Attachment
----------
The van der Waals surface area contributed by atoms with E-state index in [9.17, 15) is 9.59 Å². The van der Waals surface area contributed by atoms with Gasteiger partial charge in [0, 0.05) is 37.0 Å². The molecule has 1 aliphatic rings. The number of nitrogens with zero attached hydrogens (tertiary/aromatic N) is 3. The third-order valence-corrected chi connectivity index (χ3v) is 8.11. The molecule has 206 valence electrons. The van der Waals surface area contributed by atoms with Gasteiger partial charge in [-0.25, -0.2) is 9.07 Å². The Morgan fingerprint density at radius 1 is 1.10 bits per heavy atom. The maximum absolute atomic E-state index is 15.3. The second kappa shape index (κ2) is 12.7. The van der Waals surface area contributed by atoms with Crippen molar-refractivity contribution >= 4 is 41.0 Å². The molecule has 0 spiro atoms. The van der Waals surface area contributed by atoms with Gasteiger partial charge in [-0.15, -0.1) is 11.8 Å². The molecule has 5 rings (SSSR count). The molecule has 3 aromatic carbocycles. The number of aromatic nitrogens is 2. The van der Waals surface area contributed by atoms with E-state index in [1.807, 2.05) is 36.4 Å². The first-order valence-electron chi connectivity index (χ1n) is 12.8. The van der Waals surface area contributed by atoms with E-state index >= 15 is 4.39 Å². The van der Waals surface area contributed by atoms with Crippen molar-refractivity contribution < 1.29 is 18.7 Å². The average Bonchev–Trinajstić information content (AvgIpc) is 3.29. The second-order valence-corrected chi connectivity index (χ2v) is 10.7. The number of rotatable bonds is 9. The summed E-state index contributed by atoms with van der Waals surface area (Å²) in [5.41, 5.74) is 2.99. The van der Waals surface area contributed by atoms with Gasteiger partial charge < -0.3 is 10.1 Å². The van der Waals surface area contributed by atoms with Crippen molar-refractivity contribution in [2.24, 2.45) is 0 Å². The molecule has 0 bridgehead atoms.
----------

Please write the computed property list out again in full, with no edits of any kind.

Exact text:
The van der Waals surface area contributed by atoms with E-state index in [9.17, 15) is 9.59 Å². The van der Waals surface area contributed by atoms with Gasteiger partial charge in [0, 0.05) is 37.0 Å². The molecule has 1 aliphatic rings. The number of nitrogens with zero attached hydrogens (tertiary/aromatic N) is 3. The third-order valence-corrected chi connectivity index (χ3v) is 8.11. The molecule has 206 valence electrons. The van der Waals surface area contributed by atoms with Gasteiger partial charge in [-0.25, -0.2) is 9.07 Å². The Morgan fingerprint density at radius 1 is 1.10 bits per heavy atom. The maximum absolute atomic E-state index is 15.3. The second kappa shape index (κ2) is 12.7. The van der Waals surface area contributed by atoms with Crippen molar-refractivity contribution >= 4 is 41.0 Å². The molecule has 0 spiro atoms. The van der Waals surface area contributed by atoms with Gasteiger partial charge in [-0.15, -0.1) is 11.8 Å². The molecule has 5 rings (SSSR count). The molecule has 3 aromatic carbocycles. The number of aromatic nitrogens is 2. The van der Waals surface area contributed by atoms with E-state index in [1.807, 2.05) is 36.4 Å². The first-order valence-electron chi connectivity index (χ1n) is 12.8. The van der Waals surface area contributed by atoms with E-state index >= 15 is 4.39 Å². The van der Waals surface area contributed by atoms with Crippen molar-refractivity contribution < 1.29 is 18.7 Å². The average Bonchev–Trinajstić information content (AvgIpc) is 3.29. The second-order valence-corrected chi connectivity index (χ2v) is 10.7. The number of rotatable bonds is 9. The summed E-state index contributed by atoms with van der Waals surface area (Å²) in [5.41, 5.74) is 2.99. The van der Waals surface area contributed by atoms with Gasteiger partial charge < -0.3 is 10.1 Å². The van der Waals surface area contributed by atoms with Crippen molar-refractivity contribution in [2.24, 2.45) is 0 Å². The molecule has 0 bridgehead atoms.